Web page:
When I teach my Introduction to Oil Painting classes, I always begin by having my students paint a grayscale.
If you haven’t been using a gray scale to check your values when painting, I strongly suggest painting your own. Pre-made ones are fine too, but painting your own is better, simply because it will help you see more closely the subtle transitions from white to black—and shades of gray in between. It’s trickier than it looks!
Painting a value scale
To construct your own grayscale, cut a vertical strip of white cardboard and divide into ten equal squares. (Using fewer squares works, too, but it will just compress your value range.) Begin by painting the first square pure black, straight from the tube. Now paint the opposite end pure white.
To paint the remaining gray shades, I had my students premix several shades of gray on a separate sheet of paper to help them determine how much to modify the lights or darks going in either direction. Be sure to keep your brush wiped and clean between swipes or you will end up with too many gray piles. We also learned that it works best to start with a pile of white and add black, rather than the other way around.
As we worked our way up and down the scale, we found that the middle values were the most difficult to paint. There wasn’t enough “value” range left to paint the middle. My first value scale (below) is suffering from mid-value crisis! You can see there is too much middle value.
One approach I tried on my second attempt was to paint the white square, then the black one, then IMMEDIATELY paint the middle value. This approach allowed me to more accurately gauge my values working in both directions.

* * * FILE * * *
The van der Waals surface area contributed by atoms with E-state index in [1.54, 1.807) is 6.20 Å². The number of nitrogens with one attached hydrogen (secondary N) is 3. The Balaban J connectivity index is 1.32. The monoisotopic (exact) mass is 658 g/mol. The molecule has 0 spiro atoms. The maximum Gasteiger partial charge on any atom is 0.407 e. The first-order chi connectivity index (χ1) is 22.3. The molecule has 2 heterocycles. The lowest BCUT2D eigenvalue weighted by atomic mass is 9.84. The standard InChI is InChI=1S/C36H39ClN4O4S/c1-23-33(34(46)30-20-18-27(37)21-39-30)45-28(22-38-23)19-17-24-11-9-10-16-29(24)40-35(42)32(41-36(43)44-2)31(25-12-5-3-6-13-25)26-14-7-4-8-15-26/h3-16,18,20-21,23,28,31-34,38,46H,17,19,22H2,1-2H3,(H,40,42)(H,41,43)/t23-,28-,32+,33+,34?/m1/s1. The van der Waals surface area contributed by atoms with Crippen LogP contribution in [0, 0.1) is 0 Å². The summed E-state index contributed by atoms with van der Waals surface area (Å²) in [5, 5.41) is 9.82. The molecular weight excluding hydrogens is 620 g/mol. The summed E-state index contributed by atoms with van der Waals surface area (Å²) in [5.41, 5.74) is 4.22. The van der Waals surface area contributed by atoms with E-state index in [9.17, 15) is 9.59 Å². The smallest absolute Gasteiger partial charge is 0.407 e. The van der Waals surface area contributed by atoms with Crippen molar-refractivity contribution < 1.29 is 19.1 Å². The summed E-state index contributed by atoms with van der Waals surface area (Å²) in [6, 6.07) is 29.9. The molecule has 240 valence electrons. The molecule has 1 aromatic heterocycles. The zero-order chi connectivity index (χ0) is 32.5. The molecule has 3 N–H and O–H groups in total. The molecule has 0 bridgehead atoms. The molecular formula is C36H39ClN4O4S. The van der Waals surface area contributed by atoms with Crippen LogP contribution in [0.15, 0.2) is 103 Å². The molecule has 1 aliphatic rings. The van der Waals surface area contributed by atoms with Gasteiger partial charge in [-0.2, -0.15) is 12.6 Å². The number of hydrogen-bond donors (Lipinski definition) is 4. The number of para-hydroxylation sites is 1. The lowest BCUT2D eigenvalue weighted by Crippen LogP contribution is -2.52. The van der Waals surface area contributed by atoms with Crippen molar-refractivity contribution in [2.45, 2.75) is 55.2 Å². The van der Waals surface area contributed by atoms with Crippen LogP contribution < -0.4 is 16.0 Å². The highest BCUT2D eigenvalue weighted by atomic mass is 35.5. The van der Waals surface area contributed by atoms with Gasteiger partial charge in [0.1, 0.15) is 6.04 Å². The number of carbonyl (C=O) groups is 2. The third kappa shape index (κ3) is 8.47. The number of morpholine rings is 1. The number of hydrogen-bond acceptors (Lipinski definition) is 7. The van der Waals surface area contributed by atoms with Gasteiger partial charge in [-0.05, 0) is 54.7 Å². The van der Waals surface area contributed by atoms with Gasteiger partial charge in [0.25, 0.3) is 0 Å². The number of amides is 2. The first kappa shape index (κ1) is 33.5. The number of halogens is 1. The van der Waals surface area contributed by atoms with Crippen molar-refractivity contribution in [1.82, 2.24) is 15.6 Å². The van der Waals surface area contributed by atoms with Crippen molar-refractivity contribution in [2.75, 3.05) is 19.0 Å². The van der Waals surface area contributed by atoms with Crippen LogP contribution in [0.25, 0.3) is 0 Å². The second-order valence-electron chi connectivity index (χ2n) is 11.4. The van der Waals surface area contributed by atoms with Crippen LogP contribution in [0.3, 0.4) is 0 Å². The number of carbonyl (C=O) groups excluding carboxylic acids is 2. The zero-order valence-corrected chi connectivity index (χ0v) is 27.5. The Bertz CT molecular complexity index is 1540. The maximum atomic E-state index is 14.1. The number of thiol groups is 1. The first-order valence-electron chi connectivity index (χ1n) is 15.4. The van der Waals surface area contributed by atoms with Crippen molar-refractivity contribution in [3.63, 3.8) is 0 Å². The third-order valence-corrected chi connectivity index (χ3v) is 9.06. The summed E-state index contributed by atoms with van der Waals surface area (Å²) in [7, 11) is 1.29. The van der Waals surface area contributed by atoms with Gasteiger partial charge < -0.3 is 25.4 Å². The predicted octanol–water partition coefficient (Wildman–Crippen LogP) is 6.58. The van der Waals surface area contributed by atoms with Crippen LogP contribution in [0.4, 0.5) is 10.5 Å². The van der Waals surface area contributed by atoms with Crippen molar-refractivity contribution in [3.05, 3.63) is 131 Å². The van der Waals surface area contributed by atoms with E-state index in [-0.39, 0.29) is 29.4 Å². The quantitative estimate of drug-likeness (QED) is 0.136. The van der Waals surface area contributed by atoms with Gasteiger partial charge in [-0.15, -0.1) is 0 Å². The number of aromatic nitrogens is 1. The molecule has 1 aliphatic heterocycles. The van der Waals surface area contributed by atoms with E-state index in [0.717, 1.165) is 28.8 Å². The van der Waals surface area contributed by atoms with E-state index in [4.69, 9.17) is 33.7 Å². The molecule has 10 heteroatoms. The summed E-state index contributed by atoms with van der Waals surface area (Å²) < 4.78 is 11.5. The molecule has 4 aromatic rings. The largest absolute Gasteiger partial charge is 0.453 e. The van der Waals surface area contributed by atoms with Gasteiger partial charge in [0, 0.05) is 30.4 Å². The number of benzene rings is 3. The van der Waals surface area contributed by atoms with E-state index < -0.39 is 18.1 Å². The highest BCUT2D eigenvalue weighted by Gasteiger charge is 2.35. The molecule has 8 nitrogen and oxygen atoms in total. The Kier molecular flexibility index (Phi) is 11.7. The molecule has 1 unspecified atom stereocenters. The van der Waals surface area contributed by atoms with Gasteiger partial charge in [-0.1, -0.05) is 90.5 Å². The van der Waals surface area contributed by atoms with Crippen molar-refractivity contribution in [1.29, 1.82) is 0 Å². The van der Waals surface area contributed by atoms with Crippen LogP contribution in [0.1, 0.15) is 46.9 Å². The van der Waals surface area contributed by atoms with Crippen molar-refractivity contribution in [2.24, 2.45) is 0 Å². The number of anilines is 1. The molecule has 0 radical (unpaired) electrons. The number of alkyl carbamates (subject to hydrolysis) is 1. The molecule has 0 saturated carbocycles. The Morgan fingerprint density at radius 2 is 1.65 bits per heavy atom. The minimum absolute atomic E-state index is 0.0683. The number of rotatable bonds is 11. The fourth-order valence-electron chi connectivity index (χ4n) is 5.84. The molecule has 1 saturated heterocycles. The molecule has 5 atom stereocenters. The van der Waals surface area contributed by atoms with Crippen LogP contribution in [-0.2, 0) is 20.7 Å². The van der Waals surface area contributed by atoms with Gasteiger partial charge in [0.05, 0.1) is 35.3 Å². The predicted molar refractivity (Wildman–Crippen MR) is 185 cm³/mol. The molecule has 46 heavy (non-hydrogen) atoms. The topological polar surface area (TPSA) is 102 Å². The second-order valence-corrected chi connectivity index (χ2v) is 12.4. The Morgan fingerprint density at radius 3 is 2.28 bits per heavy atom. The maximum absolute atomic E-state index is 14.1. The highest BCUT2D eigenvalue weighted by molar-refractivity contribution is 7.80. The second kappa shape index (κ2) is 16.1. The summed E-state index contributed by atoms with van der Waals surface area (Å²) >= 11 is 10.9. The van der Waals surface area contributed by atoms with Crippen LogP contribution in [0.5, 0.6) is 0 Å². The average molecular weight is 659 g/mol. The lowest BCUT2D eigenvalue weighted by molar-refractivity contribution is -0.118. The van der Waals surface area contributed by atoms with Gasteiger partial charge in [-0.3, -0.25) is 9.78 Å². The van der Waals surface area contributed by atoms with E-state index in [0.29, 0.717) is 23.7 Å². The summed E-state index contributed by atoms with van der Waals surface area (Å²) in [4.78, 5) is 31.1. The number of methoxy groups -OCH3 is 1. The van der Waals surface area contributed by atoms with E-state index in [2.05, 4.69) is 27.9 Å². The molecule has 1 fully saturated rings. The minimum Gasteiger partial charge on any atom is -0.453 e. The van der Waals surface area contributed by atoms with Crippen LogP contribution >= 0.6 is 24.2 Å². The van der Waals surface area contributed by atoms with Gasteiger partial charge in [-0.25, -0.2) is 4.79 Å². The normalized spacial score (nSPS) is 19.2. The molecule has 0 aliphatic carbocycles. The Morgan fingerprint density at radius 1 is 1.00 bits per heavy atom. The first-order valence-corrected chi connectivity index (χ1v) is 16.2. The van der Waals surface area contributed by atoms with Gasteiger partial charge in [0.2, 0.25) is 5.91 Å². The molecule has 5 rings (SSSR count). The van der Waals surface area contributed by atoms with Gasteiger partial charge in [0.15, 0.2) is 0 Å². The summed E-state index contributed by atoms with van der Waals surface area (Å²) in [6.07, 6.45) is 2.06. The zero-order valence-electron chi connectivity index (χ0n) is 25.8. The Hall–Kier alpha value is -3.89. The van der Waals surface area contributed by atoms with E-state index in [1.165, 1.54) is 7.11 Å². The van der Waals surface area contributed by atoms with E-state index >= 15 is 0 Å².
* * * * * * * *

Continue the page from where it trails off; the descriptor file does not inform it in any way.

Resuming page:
Seeing the range of value in your paintings
I decided to use my new value scale to test the values on one of my older still lifes, so I converted the image to black and white. Initially I thought the values were pretty decent in the original, seen below. . .
However, when I removed the color, I saw that I could have “pushed” my value ranges had I first used a value scale to determine my darkest darks and lightest lights.
If I were to go back into this painting today, I might create a more dramatic image by darkening some of the shadow areas, especially directly underneath the pear shadows, and adding one or two highlights in the upper ranges.
NOTE: This is just one reason why it’s a good idea to hang on to your earlier work – you’ll always have it as a reference point later on so you can see how far you’ve progressed. In this case, it can show you how you’ve improved in the use of value when working with color.
Taking your value scales to the next level
And as you might have guessed, a black and white grayscale just the beginning. By using any two light and dark colors—for example, burnt umber and white, or ultramarine blue and white—you can give yourself “warm” and “cool” value scales to check your work against.
Here’s one more tip, as well: if you’d like to make your value scales more functional, try punching holes down the right side near each value change. You can hold it up in front of you and use it as a value checker when you’re out painting
Does this all sound like a lot of work? Because it really isn’t, and it’s definitely worth it.
Just by making and using value scales, you’ll come away with a heightened sense of the real “value of value” you paint. And best of all, it won’t cost you much!
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